Each year, the spirits of the dead return to visit family and friends, not in terrifying way, but in the way of a relative who has been away traveling for a long time and stops by for a short visit. How would you deal with such a visitor? Bring out his favorite foods and drinks, make her comfortable by displaying familiar possessions such as a favorite book or a guitar she used to play. Remember him or her with stories of fun or emotion they shared. In this way, the person is kept alive in a way I began to understand and feel for the first time.

Mis amigos, Jay and Veronica. Jay Koppleman is a wonderful local photographer whose work has graced the covers and pages of Lake Chapala area magazines. We ran into each other at the Ajijic Plaza, both intent on snapping some shots of the action. Later, he and his pretty Mexican girlfriend Veronica took me to Chapala to see an aspect of the Dia de los Muertos I had never encountered before. On the right hand column of this page you will find a section called "Other sites to check out". Be sure to click on Photo Gallery by Jay Koppelman.

Scary and funny at the same time. The ghost dancer was a frightful figure but also a clown. The kids loved him, especially when he would suddenly rush at them, causing them to scatter like shrieking birds. At one point, a small terrier was affronted by this apparition's antics and began chasing the ghost dancer, furiously nipping at his heels. The crowd howled with laughter as the ghost dancer raced around in circles and through the audience, trying to shake off his tiny assailant. The terrier, his valor demonstrated, finally trotted off to the cheers of the crowd.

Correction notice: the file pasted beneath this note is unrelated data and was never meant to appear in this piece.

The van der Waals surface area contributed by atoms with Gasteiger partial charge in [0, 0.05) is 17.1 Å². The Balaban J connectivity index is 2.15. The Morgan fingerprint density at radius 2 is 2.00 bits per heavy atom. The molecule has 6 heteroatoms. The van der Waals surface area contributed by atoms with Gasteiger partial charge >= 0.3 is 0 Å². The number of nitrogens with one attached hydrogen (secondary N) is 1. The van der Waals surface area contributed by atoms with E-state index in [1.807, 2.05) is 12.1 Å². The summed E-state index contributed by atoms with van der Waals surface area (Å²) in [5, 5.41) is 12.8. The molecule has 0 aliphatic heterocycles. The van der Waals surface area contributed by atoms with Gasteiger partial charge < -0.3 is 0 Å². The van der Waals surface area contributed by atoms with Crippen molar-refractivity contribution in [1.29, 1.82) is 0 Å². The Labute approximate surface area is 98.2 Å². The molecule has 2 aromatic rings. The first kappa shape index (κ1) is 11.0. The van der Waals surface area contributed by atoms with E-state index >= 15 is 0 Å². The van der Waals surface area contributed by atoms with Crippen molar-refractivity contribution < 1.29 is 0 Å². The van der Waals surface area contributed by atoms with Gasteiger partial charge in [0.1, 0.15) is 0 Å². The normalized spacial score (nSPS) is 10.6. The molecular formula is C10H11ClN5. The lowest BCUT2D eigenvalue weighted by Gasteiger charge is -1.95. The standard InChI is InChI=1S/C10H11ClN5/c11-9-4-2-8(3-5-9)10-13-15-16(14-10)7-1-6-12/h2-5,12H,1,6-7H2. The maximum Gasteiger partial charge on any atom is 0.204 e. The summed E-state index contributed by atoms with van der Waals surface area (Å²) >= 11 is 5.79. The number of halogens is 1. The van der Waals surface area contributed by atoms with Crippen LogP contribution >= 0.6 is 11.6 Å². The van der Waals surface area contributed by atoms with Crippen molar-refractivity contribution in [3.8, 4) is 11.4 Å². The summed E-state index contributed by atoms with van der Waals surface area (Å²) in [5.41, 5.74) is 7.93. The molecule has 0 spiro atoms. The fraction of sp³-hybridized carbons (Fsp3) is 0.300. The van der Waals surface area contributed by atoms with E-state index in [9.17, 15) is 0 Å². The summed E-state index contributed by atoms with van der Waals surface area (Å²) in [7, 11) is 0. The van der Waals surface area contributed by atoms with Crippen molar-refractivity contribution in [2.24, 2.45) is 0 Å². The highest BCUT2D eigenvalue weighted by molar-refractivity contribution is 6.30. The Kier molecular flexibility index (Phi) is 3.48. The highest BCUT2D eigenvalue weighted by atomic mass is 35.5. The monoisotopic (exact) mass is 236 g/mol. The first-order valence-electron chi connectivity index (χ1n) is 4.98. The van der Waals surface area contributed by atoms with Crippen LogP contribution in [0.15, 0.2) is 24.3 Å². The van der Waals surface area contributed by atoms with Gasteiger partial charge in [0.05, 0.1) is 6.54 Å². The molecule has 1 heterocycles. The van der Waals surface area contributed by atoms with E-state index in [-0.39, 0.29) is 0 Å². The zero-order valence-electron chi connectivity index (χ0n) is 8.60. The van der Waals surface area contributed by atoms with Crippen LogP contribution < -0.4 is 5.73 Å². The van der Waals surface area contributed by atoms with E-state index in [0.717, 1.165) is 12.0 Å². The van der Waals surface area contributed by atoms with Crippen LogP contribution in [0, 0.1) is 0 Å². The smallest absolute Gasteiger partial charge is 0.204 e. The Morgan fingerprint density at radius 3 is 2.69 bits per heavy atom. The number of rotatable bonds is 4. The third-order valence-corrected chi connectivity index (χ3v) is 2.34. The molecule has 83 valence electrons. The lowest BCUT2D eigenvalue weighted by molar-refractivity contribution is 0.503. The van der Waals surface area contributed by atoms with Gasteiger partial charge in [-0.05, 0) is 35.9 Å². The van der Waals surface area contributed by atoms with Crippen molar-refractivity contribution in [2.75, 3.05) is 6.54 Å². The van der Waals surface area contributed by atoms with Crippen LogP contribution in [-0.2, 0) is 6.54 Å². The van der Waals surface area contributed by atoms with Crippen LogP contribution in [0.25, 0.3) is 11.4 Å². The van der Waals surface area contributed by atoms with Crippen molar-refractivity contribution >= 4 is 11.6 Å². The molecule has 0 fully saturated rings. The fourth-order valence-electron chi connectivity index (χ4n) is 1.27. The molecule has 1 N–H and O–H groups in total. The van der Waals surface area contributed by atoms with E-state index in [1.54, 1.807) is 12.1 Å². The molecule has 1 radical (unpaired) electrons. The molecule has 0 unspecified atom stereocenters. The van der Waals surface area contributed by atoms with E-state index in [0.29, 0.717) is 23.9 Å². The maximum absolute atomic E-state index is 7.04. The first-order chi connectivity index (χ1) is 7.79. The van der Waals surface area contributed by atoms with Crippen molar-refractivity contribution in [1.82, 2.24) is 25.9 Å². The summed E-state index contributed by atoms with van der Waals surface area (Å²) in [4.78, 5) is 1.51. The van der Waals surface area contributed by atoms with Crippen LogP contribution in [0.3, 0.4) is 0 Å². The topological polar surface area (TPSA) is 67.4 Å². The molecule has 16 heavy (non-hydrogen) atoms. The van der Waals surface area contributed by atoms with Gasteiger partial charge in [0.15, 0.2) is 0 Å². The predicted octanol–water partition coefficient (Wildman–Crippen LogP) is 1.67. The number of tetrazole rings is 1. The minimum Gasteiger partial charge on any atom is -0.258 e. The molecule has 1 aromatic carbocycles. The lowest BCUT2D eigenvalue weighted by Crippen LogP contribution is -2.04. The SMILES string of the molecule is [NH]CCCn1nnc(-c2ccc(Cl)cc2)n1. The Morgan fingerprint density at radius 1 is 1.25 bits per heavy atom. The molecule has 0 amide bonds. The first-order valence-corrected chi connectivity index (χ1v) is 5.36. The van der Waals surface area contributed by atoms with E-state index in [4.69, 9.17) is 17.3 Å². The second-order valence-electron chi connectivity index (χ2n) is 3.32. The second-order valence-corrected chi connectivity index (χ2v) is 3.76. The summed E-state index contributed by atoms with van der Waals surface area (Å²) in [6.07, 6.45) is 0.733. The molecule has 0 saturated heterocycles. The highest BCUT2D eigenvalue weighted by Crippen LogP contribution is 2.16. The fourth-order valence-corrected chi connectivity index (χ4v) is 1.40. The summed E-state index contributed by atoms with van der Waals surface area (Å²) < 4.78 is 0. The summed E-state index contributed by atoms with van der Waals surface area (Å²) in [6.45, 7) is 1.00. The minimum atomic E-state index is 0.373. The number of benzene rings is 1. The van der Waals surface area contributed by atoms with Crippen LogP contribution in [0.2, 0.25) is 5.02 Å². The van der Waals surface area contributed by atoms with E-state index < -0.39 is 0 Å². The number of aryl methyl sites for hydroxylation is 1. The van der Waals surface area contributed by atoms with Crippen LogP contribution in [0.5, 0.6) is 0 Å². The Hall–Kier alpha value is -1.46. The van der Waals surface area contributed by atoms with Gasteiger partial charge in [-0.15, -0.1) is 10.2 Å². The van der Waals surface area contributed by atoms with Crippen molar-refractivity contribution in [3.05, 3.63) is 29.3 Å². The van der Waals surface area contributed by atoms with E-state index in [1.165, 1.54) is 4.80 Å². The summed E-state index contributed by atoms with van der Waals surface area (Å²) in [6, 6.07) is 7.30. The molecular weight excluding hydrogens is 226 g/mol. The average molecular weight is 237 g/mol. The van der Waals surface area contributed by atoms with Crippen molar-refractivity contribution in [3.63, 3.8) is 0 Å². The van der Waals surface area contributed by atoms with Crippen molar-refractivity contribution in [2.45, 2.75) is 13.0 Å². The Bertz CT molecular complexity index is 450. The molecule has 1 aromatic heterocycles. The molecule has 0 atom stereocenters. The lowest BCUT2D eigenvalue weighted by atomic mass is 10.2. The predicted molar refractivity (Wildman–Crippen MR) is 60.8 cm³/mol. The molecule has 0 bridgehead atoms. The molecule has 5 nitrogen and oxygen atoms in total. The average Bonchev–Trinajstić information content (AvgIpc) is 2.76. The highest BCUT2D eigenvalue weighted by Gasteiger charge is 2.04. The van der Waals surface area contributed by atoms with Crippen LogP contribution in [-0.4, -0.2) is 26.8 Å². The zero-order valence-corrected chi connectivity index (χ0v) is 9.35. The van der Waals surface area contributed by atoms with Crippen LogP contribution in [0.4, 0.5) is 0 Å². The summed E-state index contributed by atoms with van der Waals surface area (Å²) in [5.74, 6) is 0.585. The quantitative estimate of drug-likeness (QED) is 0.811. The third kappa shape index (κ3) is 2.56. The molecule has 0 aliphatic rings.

An eerie profile. The hood of the ghost dancer's costume gave him a very strange profile. He used it to alter his appearance throughout the dance, and sometimes pulled it off his head to surround and capture an unwary bystander.

Catholicism and paganism melded. The ghost dancer holds a cross in one hand, and the marigold--an ancient symbol of death--in the other. Clearly there are heavy elements of paganism in his dance. In fact, the Catholic Church has very ambivalent feelings about the Dias de los Muertos fiesta and has, at times, denounced some aspects of it. However, the Church made its bed when early authorities co-opted pagan festivals and shrines into the Catholic tradition. Sometimes there seems to be a very thin veneer of Catholicism over thousands of years of indigenous religious culture.

Rockin' round the clock. After the ghost dancer departed, one of the local ballet folklorico companies provided some wonderful entertainment. Here, a couple fling themselves into a rowdy dance, dressed in the clothing typical of 19th Century country people who might have just finished a hard day's work on the patron's hacienda.

A graceful bow. This couple finished their dance with a bow, recalling the graces of past times on remote haciendas where such dances were the major social entertainment.

A dazzling display. Next came satiny dresses and voluminous skirts. Ballet folklorico was created to preserve the traditions of past centuries. There are ballet folklorico companies all over Mexico and in the United States too.

A flourish of skirts. The athleticism of these dancers was impressive. The costumes had to be heavy and hot, but they just kept whirling.

Male and female dancers weave an intricate pattern. While the clear stars of the show were the female dancers with their dazzling dresses, the males had their moments. If you look closely, you can see the male dancer in this picture is carrying machetes in both hands. These long, sharp knives--really almost swords--were used in some of the male-only dances. They were rhythmically clashed against the stone plaza surface and against the machetes carried by other dancers as they whirled about each other. Choreography and long practice help ensure no one is beheaded or disemboweled. Still, it was sometimes unnerving to watch.

The swirling, twirling dancers in their brilliant dresses were almost dizzying. These costumes represent what the higher classes would have worn in early 19th Century Mexico.

Leaning over backward to please. At the finale of their performance, the female dancers leaned back so far I feared a domino-like collapse. No disasters occurred, however. At the end, Jay and Veronica approached me about accompanying them on a special adventure to neighboring Chapala.